Mitch McConnell: "We're all behind" Mitt Romney

Senate Republican leader Mitch McConnell of Kentucky walks to the floor as the Senate prepares to vote on a short-term funding measure that includes dollars for disaster relief without an offsetting spending cut elsewhere, as demanded by the GOP-controlled House, on Capitol Hill in Washington, Monday, Sept. 26 2011. (AP Photo/J. Scott Applewhite)
J. Scott Applewhite
Senate Republican leader Mitch McConnell.
J. Scott Applewhite

Just hours after House Speaker John Boehner threw his support behind presumptive Republican presidential nominee Mitt Romney, Mitch McConnell, the Senate Minority Leader from Kentucky, added his own endorsement to the pile.

McConnell, speaking to reporters Tuesday, said "we're all behind" Romney.

"I support Governor Romney for President of the United States and he is going to be the nominee," he said. "If you've noticed, the party is in the process of unifying behind him. And I think it's going to be an incredibly close, hard fought race."

He added: "I think it's going to be a very, very competitive election. We're all behind him and looking forward to the fall campaign, which is actually already underway."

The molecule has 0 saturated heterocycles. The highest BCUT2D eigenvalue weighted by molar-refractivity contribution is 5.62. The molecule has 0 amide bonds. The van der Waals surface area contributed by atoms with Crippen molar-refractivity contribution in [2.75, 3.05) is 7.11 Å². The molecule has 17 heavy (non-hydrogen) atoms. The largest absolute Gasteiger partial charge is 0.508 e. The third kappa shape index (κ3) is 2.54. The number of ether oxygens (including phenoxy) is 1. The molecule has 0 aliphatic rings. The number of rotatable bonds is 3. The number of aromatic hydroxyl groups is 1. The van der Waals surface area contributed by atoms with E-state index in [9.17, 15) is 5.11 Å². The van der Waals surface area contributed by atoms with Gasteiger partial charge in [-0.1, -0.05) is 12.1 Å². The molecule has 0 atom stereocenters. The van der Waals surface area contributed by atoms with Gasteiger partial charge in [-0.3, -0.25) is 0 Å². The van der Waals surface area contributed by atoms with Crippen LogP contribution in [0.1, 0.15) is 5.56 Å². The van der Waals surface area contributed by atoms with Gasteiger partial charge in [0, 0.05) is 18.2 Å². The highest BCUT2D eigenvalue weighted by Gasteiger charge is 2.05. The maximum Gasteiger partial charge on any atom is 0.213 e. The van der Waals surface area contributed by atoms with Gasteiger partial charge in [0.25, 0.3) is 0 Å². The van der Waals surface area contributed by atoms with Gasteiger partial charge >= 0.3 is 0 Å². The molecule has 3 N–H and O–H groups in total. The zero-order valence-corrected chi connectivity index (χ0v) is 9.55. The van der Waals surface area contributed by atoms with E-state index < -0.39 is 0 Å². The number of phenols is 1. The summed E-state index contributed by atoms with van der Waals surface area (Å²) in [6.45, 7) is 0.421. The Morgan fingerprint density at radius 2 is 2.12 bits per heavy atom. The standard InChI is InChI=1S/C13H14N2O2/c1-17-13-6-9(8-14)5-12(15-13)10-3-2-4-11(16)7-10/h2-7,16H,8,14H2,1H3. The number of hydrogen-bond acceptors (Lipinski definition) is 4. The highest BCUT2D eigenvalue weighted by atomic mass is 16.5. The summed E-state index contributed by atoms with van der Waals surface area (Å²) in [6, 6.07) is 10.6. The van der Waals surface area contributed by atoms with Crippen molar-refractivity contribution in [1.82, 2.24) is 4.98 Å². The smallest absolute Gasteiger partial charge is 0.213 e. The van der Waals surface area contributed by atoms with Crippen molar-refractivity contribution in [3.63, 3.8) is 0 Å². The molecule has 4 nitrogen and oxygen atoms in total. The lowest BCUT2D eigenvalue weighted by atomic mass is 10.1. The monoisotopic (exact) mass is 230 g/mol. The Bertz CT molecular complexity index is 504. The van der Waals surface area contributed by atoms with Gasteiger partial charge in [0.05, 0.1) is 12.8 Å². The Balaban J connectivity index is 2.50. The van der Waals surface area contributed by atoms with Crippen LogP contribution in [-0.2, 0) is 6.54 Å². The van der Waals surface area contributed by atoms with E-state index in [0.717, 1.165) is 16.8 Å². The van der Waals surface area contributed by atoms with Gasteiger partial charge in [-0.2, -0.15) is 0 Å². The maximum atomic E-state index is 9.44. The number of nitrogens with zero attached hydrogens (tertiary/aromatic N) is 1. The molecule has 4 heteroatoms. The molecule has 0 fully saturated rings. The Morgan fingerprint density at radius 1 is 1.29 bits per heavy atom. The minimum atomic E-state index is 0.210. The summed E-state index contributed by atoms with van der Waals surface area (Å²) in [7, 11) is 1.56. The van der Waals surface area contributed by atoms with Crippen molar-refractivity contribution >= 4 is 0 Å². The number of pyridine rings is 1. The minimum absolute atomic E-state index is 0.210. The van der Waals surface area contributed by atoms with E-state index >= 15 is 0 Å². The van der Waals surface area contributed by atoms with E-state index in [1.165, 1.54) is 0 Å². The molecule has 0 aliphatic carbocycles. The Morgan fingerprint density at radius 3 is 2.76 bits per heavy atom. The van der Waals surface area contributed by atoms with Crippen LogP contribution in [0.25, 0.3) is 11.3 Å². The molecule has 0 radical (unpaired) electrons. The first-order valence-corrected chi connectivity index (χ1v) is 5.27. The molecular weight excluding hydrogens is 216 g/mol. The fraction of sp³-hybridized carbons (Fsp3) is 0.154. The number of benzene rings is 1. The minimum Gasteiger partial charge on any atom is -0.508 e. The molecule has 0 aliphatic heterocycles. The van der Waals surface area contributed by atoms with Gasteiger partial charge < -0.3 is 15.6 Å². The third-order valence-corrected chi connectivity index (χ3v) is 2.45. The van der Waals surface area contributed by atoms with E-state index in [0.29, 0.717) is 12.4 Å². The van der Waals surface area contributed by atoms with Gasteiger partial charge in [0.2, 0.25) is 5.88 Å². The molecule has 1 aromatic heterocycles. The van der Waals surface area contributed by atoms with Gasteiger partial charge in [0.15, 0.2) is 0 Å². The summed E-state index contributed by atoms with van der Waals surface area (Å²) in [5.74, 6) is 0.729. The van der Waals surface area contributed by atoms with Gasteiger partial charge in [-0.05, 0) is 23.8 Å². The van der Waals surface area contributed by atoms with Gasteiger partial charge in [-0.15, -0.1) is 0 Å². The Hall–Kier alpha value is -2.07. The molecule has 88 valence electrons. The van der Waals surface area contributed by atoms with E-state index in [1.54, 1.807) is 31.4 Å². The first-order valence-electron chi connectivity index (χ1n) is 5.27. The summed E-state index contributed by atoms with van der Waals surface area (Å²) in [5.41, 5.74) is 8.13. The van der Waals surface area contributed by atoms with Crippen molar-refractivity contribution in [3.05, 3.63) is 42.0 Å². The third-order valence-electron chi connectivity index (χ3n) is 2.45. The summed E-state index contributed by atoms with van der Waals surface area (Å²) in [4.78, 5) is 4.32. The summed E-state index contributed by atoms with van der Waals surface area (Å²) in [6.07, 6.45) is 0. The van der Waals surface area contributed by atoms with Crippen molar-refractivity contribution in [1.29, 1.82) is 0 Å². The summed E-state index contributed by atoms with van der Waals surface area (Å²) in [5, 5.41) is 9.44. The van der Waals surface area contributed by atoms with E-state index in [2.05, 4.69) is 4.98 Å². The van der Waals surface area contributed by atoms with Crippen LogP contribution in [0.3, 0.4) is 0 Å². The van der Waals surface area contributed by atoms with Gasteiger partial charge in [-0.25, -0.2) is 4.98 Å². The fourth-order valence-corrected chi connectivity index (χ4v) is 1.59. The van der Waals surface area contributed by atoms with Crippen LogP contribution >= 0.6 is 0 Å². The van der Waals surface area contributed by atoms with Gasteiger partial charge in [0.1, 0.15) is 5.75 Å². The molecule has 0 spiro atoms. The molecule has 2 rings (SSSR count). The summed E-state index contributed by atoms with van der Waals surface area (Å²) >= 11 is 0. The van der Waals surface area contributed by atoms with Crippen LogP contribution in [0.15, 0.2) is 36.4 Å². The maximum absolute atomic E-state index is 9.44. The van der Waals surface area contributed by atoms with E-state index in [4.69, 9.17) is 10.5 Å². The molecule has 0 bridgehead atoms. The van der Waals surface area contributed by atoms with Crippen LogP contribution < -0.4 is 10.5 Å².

Romney has accumulated an increasing number of endorsements from members of the Republican establishment in recent weeks, particularly in light of Rick Santorum's recent exit from the race. As high-profile Republicans fall in line behind the candidate, the perception is that Romney will finally benefit from the full backing of the party.

Earlier Tuesday, Boehner said "it's clear now that Mitt Romney is going to be our nominee" and that he would be "proud to support Mitt Romney and do everything I can to help him win."

Romney still faces two Republican competitors in the GOP field - Newt Gingrich and Ron Paul - but few expect either of those candidates to impede Romney further in his pursuit of the GOP nomination. According to CBS News estimates, Romney leads Gingrich in the delegate count by more than 500. He leads Paul by exactly 600, according to the same estimate. 

Ben Wagner contributed to this report.